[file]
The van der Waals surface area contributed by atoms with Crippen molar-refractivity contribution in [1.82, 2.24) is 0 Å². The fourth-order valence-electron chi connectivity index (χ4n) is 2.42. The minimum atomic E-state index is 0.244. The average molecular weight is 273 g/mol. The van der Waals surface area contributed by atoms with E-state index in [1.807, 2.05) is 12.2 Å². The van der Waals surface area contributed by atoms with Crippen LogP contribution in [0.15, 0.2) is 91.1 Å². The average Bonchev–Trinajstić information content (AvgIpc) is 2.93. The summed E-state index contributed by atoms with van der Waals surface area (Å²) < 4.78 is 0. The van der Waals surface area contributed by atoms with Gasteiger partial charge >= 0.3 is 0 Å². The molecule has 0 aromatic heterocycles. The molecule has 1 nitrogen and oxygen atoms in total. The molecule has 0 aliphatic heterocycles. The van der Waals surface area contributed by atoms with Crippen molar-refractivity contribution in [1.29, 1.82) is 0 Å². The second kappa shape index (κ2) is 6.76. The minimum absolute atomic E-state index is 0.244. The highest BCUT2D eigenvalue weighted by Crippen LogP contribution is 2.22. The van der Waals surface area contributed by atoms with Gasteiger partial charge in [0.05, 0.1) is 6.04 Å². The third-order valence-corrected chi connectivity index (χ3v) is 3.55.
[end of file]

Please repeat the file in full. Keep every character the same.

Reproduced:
The van der Waals surface area contributed by atoms with Crippen molar-refractivity contribution in [1.82, 2.24) is 0 Å². The fourth-order valence-electron chi connectivity index (χ4n) is 2.42. The minimum atomic E-state index is 0.244. The average molecular weight is 273 g/mol. The van der Waals surface area contributed by atoms with E-state index in [1.807, 2.05) is 12.2 Å². The van der Waals surface area contributed by atoms with Crippen LogP contribution in [0.15, 0.2) is 91.1 Å². The average Bonchev–Trinajstić information content (AvgIpc) is 2.93. The summed E-state index contributed by atoms with van der Waals surface area (Å²) < 4.78 is 0. The van der Waals surface area contributed by atoms with Gasteiger partial charge >= 0.3 is 0 Å². The molecule has 0 aromatic heterocycles. The molecule has 1 nitrogen and oxygen atoms in total. The molecule has 0 aliphatic heterocycles. The van der Waals surface area contributed by atoms with Crippen molar-refractivity contribution in [1.29, 1.82) is 0 Å². The second kappa shape index (κ2) is 6.76. The minimum absolute atomic E-state index is 0.244. The highest BCUT2D eigenvalue weighted by Crippen LogP contribution is 2.22. The van der Waals surface area contributed by atoms with Gasteiger partial charge in [0.05, 0.1) is 6.04 Å². The third-order valence-corrected chi connectivity index (χ3v) is 3.55.